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“God found me.” Young Adult Reflects on Becoming Catholic
December 21, 2022 | Cody Holton, 27, believes Christmas this year will be different, now that he’s a new Catholic who will be receiving Holy Communion at Mass.
“As we wait to celebrate the Lord's coming, I have, likewise, been waiting to receive the Lord for the first time in the Eucharist. It’s been important to me to embrace this time of waiting, as the whole Church is also in the Advent season. I think I will feel much closer to Jesus and to my brother and sister Catholics. I’ll truly be part of the mystical body of Christ this Christmas,” said Holton.
Holton’s journey to the Catholic Church follows a deep thirst for knowledge and truth.
“I didn’t believe in God. I had some friends and family going back to the Methodist Church, which raised a lot of questions within me. I’m also a part of a reading group, and many Catholics in that group had a great influence on me. They were intelligent, living out their faith, and explaining it all intellectually,” said Cody.
As a result, Holton picked up books like The Abolition of Man by C.S. Lewis and Plato’s Republic.
“Socrates in Plato’s Republic talking about ‘the Good’ was the straw that broke the camel's back. He says that the light of the sun touches everything, but it is also the reason for everything existing. He then calls the sun ‘the Good’ and says once you’ve seen ‘the Good,’ everything you do is influenced by it and you must live as if you’ve seen it. I realized he was talking about God. God had found me. He snuck up on me,” said Holton.
Holton is a parishioner of St. Raphael’s Catholic Church in Snell Isle. He and three other young adults (Darby, Corey, and Montana) received their first Holy Communion and were confirmed by Bishop Gregory Parkes during Mass at the parish on December 11, 2022.
For Montana, the path to the Catholic Church began with his Protestant upbringing. Being raised in a Christian home and having his faith further nurtured in fellowship through youth group, Montana knew the central role that family and community play in building a strong foundation for faith. As a husband and a father to four, Montana took seriously his responsibility for his family’s faith life. God blesses us as we bless others, and through his support for his wife and children’s Catholicism, Montana developed an appreciation for the depth and richness of the Church. After discernment and study, he now fully joins his family and the parish in the celebration of the sacraments.
When Darby, who grew up with a loose affiliation with Christianity, was confronted with a near-fatal attack on her sister, the reality of evil in this world came into focus. But just as darkness implies the existence of light, the possibility of evil requires the reality of good. God’s love and goodness were shown to Darby one morning when St. Raphael parishioner Addys noticed her on a walk, upset, and asked if she was okay. Together, Addys and Darby visited St. Raphael, beginning a remarkable journey to faith. Over the coming weeks and months, through prayer and a growing devotion to the Blessed Virgin Mary, Darby’s outlook was transformed, as was the health of her sister. From the precipice of death, Darby’s sister began a slow and ongoing recovery, which recently saw her return to limited work. Darby has entered the Church, and her family continues to engage and learn more about the faith as they support her. And Darby is witnessing powerfully to her faith and to God’s grace, as she pursues forgiveness toward those who harmed her sister.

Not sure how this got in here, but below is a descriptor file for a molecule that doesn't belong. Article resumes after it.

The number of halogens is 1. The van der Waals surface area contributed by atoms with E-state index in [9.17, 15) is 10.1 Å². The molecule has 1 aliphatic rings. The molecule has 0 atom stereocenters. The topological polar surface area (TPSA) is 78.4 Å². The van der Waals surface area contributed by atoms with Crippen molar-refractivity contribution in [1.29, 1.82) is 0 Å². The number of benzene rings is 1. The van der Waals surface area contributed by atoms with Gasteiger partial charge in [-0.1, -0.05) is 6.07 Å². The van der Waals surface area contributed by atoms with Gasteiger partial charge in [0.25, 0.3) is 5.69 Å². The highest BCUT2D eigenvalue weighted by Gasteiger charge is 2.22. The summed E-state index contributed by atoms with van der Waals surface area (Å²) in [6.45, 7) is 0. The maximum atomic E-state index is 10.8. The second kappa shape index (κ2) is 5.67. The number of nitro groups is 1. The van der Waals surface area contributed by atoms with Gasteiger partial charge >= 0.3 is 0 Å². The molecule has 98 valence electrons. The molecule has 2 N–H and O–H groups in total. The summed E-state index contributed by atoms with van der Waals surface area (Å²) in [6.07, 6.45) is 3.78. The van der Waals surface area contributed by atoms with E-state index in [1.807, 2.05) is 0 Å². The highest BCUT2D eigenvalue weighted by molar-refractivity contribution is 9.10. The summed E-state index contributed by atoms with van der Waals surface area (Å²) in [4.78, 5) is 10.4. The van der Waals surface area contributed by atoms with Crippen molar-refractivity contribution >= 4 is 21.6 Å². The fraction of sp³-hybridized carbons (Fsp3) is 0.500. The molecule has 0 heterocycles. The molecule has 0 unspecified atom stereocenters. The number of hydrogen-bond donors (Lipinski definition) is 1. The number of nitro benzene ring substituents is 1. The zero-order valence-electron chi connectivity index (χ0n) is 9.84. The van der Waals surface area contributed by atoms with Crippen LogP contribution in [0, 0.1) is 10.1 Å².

Corey’s professional experience in programming and policy afforded him a broad view of the world. But contrasting with the breadth he saw and appreciated, Corey became increasingly aware of an absence of depth. What began as small talk at a reception with a parishioner, Anne, developed into a deeper conversation about Catholicism, and then into an invitation to visit St. Raphael. Corey was impressed by the faith and dynamism of the parish, as well as with the continuity and universality of the Church, her mission, and her teachings over time and across geographies. He noted that many of the people whose ideas and principles he respected in the professional world were Catholic. The intersection of a robust intellectual tradition with values that, when lived out, promote human flourishing – along with the welcoming attitude of Anne – brought Corey into the Church.
“It is good to be with you on this Gaudete Sunday, not only to celebrate the Eucharist but to welcome four new brothers and sisters into the full Communion of the Church. Appropriately we do so on this third Sunday of Advent - as Gaudete is a word that means ‘rejoice.’ We rejoice because the celebration of our Lord’s birth is drawing near, we rejoice because His Second Coming in Glory is closer than it was yesterday, and we rejoice today at St. Raphael’s for the gift and blessing of these new Catholics,” said Bishop Parkes.
Cody, Corey, Montana and Darby received First Holy Communion and were confirmed by Bishop Gregory Parkes during Mass December 11, 2022. Photo Credit: Jane Winstead